How many times have you heard this from patients? There is a large bucket of patients who have “tried” contact lenses in the past, but stopped wearing them from “perceived” dryness. It could be clinical dry eye, and in those cases, it may be difficult to return to contact lens wear until their ocular surface disease is treated. In many of these cases though, patients have dropped out most likely due to contact lens-induced dryness.
Older contact lens technology, poor compliance, and improper wearing habits have most likely contributed to this. Engage these previous dropouts to upgrade this group of patients back into lens wear. Here is a simulated conversation for a common patient encounter.
1. Acknowledge Their Prior History
This starts with your staff technicians. “Hi, Mrs. Smith. I understand you have had a history of contact lens wear, but no longer wear them because they seemed to dry out your eyes.”
Staff technicians can relate to your patient and introduce the idea of potentially wearing them again. “I’m not sure whether you know this, but our eyecare practitioners specialize in the newest contact lens options available. I see them fit previously unsuccessfully contact lens wearers all the time. You may want to reconsider trying them, even if on a part-time basis, with some of the newest daily disposable lenses.”
2. Gather the Data
After obtaining your patients’ refractive status and understanding their ocular surface health, discuss contact lens options. “Well, Mrs. Smith, your vision has changed, and I have analyzed your ocular surface health. You are an excellent candidate to wear contact lenses if you desire.”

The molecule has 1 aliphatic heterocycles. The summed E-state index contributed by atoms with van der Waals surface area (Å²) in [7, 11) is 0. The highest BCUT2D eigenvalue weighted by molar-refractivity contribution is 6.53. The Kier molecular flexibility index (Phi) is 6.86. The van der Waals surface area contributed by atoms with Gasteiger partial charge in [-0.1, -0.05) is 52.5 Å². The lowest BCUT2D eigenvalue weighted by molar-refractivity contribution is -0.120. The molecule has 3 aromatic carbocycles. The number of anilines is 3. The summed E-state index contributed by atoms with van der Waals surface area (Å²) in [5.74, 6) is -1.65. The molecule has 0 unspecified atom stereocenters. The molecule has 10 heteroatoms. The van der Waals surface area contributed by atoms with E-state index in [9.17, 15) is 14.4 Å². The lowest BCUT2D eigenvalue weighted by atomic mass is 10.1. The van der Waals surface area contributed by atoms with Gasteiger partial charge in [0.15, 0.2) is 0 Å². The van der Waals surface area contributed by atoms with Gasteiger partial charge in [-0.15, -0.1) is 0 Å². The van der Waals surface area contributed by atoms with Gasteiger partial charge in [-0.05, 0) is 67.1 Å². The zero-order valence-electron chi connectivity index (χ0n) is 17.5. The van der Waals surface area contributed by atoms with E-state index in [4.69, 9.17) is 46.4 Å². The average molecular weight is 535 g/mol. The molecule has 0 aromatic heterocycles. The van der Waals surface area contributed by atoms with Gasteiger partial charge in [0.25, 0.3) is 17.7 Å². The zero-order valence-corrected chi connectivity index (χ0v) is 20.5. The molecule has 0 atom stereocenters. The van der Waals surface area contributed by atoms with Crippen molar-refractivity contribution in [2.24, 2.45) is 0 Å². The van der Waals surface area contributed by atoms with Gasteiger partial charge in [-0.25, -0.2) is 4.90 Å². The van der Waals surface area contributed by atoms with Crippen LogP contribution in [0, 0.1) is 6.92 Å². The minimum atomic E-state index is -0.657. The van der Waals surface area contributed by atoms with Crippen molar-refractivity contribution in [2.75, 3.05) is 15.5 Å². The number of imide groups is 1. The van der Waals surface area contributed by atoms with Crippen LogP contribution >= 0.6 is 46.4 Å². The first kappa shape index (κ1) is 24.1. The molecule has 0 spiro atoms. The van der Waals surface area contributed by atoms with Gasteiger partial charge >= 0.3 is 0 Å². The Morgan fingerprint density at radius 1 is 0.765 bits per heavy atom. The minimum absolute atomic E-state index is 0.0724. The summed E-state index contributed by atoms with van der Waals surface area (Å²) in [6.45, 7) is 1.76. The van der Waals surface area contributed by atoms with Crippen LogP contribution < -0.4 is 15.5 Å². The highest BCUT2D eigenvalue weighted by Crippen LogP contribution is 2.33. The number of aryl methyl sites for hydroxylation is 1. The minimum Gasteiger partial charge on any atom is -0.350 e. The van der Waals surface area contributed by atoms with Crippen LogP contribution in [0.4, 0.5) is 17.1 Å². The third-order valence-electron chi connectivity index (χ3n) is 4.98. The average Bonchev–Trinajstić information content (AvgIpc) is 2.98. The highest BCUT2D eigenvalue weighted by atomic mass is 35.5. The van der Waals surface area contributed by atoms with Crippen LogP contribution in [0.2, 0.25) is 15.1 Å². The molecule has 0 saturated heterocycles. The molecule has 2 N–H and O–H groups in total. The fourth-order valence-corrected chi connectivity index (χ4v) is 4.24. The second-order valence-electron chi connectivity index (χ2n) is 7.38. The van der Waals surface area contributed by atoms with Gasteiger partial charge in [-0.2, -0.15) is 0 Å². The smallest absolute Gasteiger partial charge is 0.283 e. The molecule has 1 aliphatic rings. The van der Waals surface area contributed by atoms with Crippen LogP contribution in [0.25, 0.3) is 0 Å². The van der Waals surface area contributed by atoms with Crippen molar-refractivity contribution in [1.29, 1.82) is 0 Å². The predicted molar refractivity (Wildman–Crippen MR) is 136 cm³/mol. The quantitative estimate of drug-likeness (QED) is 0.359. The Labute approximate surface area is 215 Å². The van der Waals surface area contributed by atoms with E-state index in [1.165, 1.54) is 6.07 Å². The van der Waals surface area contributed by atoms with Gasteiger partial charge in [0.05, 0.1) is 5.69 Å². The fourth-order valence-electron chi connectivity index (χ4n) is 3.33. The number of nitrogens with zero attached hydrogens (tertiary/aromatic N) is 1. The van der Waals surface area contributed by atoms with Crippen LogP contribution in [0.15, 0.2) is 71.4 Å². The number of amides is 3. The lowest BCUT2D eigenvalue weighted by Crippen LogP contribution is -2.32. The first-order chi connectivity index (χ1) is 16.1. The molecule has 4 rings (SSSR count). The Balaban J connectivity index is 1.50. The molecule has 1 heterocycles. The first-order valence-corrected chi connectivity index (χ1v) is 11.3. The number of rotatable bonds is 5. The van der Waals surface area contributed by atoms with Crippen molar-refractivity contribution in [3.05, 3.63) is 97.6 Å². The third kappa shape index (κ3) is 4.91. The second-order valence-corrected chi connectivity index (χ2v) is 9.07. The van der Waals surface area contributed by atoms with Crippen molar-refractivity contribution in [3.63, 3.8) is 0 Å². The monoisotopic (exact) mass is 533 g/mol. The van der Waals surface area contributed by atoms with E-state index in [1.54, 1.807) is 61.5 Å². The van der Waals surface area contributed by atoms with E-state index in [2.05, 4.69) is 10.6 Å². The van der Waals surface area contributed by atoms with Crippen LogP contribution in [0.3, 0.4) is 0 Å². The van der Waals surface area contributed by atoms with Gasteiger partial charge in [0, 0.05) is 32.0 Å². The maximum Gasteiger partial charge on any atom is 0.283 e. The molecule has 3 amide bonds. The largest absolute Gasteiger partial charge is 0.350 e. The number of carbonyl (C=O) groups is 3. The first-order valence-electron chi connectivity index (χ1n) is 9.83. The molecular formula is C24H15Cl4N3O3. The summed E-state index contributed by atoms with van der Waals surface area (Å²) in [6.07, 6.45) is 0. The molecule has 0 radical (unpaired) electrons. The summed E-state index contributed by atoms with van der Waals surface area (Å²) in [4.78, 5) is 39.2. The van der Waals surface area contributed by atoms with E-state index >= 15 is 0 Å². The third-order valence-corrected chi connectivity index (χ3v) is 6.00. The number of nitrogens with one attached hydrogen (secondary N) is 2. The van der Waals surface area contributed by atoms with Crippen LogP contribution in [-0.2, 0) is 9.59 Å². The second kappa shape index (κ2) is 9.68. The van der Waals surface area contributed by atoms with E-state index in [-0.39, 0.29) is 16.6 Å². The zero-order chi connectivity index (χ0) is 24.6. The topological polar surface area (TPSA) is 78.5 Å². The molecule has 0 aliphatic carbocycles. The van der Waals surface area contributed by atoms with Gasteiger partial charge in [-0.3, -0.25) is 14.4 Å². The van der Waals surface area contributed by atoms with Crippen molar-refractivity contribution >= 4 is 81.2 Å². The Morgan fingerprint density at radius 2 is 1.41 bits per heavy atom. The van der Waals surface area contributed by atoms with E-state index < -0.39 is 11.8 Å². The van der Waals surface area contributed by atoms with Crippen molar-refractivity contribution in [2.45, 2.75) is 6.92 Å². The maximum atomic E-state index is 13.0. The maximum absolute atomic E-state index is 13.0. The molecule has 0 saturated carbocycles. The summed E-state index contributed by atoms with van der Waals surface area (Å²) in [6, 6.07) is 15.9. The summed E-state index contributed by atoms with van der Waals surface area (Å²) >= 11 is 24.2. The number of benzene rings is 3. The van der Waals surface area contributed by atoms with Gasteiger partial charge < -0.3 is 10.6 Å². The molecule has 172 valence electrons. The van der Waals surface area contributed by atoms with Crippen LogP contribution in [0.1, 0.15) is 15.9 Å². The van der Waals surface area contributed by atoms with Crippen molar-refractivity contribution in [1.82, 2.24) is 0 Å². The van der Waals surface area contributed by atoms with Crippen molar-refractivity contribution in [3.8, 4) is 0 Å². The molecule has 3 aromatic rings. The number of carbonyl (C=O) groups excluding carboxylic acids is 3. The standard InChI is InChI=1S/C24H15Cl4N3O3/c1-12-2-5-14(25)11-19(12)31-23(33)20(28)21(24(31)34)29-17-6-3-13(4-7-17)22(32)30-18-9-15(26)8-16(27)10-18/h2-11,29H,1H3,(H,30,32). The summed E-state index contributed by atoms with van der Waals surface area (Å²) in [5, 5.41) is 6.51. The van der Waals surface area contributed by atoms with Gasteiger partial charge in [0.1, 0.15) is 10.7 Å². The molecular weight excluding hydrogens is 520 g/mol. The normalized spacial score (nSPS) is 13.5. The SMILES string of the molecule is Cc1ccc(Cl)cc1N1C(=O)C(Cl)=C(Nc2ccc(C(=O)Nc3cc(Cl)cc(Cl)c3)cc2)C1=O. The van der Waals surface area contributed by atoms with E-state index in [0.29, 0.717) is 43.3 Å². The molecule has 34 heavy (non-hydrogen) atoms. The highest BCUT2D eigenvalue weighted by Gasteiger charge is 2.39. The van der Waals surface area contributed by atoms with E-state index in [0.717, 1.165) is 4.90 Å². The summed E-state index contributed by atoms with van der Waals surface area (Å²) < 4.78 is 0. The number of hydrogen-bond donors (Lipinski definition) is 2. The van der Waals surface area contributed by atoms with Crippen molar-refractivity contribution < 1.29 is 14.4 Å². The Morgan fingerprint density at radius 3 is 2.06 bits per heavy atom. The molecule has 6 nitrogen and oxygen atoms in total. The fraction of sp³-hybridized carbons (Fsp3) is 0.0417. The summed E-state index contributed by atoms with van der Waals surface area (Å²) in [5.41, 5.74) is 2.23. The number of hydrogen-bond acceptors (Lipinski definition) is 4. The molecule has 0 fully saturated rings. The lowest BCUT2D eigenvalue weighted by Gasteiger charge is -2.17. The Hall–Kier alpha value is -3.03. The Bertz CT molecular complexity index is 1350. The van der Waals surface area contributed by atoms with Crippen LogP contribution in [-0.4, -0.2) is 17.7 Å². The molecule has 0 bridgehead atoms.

Describe advances in technology that may enable them to wear lenses again. “I understand that you had previously worn contact lenses, but stopped wearing them due to dryness. There are many new advances in lens designs that increase the lens hydration while it is being worn. These new lenses are often in daily disposable designs, and I would expect you to have a better wearing experience with those lenses.”
3. Show a Picture, and Make the Recommendation
A picture can go a long way, and showing a demo of contact lens surface dryness versus a smooth surface will help your patients understand how they may be successful (Figure 1). “I recommend lens X because of its hydration properties and high comfort rankings. This lens is prescribed to be worn on a (daily, extended, weekly, monthly, etc.) basis. Many patients dropped out of contact lenses previously because they were wearing the lenses for too long and without proper cleaning habits.”
There are contact lens options for just about every patient out there. My hope is that we won’t hear “My eyes are too dry to wear contact lenses!” anymore. If a patient is going to drop out of contact lens wear, I want it to be because of some other reason than contact lens dryness or discomfort while wearing them. Look for these opportunities, and focus on recapturing those patients. CLS